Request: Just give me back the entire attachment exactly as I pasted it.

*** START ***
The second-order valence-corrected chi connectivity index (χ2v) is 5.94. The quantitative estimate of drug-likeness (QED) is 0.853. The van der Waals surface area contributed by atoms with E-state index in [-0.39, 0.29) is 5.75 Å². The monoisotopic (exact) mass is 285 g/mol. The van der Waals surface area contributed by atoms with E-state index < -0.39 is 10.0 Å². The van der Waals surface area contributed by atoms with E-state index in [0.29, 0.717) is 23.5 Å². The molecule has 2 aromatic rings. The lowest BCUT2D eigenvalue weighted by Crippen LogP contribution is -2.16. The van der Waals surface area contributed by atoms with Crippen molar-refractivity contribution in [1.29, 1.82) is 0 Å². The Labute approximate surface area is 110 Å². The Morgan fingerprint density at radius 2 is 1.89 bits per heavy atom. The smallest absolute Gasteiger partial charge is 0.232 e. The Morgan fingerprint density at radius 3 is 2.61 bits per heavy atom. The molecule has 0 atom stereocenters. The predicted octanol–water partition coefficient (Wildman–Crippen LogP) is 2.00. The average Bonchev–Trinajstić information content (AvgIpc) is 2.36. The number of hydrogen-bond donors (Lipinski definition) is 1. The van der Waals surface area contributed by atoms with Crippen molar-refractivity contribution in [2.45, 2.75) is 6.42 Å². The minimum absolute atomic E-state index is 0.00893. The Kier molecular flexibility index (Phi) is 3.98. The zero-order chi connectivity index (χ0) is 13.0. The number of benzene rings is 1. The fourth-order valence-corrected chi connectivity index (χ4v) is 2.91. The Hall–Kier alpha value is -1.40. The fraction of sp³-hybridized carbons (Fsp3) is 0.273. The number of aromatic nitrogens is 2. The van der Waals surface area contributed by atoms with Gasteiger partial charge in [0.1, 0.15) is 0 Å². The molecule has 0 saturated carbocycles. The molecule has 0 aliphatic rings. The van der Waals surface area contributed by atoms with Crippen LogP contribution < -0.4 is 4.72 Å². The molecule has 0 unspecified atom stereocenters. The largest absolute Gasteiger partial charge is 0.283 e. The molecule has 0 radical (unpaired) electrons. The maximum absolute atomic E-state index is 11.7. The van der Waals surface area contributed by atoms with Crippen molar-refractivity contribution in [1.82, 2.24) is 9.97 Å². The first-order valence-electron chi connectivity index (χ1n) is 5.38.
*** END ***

The second-order valence-corrected chi connectivity index (χ2v) is 5.94. The quantitative estimate of drug-likeness (QED) is 0.853. The van der Waals surface area contributed by atoms with E-state index in [-0.39, 0.29) is 5.75 Å². The monoisotopic (exact) mass is 285 g/mol. The van der Waals surface area contributed by atoms with E-state index < -0.39 is 10.0 Å². The van der Waals surface area contributed by atoms with E-state index in [0.29, 0.717) is 23.5 Å². The molecule has 2 aromatic rings. The lowest BCUT2D eigenvalue weighted by Crippen LogP contribution is -2.16. The van der Waals surface area contributed by atoms with Crippen molar-refractivity contribution in [1.29, 1.82) is 0 Å². The Labute approximate surface area is 110 Å². The Morgan fingerprint density at radius 2 is 1.89 bits per heavy atom. The smallest absolute Gasteiger partial charge is 0.232 e. The Morgan fingerprint density at radius 3 is 2.61 bits per heavy atom. The molecule has 0 atom stereocenters. The predicted octanol–water partition coefficient (Wildman–Crippen LogP) is 2.00. The average Bonchev–Trinajstić information content (AvgIpc) is 2.36. The number of hydrogen-bond donors (Lipinski definition) is 1. The van der Waals surface area contributed by atoms with Crippen molar-refractivity contribution in [2.45, 2.75) is 6.42 Å². The minimum absolute atomic E-state index is 0.00893. The Kier molecular flexibility index (Phi) is 3.98. The zero-order chi connectivity index (χ0) is 13.0. The number of benzene rings is 1. The fourth-order valence-corrected chi connectivity index (χ4v) is 2.91. The Hall–Kier alpha value is -1.40. The fraction of sp³-hybridized carbons (Fsp3) is 0.273. The number of aromatic nitrogens is 2. The van der Waals surface area contributed by atoms with Gasteiger partial charge in [0.1, 0.15) is 0 Å². The molecule has 0 saturated carbocycles. The molecule has 0 aliphatic rings. The van der Waals surface area contributed by atoms with Crippen LogP contribution < -0.4 is 4.72 Å². The molecule has 0 unspecified atom stereocenters. The largest absolute Gasteiger partial charge is 0.283 e. The molecule has 0 radical (unpaired) electrons. The maximum absolute atomic E-state index is 11.7. The van der Waals surface area contributed by atoms with Crippen molar-refractivity contribution in [1.82, 2.24) is 9.97 Å². The first-order valence-electron chi connectivity index (χ1n) is 5.38.